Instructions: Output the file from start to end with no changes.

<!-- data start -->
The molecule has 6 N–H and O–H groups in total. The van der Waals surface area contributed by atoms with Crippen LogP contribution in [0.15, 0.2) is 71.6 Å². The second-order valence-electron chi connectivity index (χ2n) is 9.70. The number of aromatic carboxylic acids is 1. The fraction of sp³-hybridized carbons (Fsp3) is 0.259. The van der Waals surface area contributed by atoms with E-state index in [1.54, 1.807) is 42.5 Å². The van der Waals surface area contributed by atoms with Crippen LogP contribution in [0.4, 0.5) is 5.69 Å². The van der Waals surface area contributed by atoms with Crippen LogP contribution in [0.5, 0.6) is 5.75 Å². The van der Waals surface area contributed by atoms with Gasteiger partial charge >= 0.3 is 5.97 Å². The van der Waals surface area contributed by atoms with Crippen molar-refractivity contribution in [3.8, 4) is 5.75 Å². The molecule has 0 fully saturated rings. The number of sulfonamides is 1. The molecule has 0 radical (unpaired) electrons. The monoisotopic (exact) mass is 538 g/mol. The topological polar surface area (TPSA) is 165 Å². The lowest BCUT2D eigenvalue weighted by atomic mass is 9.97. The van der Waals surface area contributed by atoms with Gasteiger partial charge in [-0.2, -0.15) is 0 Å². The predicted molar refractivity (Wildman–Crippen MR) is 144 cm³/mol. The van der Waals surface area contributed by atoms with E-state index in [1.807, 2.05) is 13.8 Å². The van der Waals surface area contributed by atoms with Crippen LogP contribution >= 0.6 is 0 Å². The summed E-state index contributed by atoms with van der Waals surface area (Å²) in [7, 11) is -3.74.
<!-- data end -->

The molecule has 6 N–H and O–H groups in total. The van der Waals surface area contributed by atoms with Crippen LogP contribution in [0.15, 0.2) is 71.6 Å². The second-order valence-electron chi connectivity index (χ2n) is 9.70. The number of aromatic carboxylic acids is 1. The fraction of sp³-hybridized carbons (Fsp3) is 0.259. The van der Waals surface area contributed by atoms with E-state index in [1.54, 1.807) is 42.5 Å². The van der Waals surface area contributed by atoms with Crippen LogP contribution in [0.4, 0.5) is 5.69 Å². The van der Waals surface area contributed by atoms with Crippen LogP contribution in [0.5, 0.6) is 5.75 Å². The van der Waals surface area contributed by atoms with Gasteiger partial charge >= 0.3 is 5.97 Å². The van der Waals surface area contributed by atoms with Crippen molar-refractivity contribution in [3.8, 4) is 5.75 Å². The molecule has 0 fully saturated rings. The number of sulfonamides is 1. The molecule has 0 radical (unpaired) electrons. The monoisotopic (exact) mass is 538 g/mol. The topological polar surface area (TPSA) is 165 Å². The lowest BCUT2D eigenvalue weighted by atomic mass is 9.97. The van der Waals surface area contributed by atoms with Gasteiger partial charge in [-0.2, -0.15) is 0 Å². The predicted molar refractivity (Wildman–Crippen MR) is 144 cm³/mol. The van der Waals surface area contributed by atoms with E-state index in [1.807, 2.05) is 13.8 Å². The van der Waals surface area contributed by atoms with Crippen LogP contribution >= 0.6 is 0 Å². The summed E-state index contributed by atoms with van der Waals surface area (Å²) in [7, 11) is -3.74.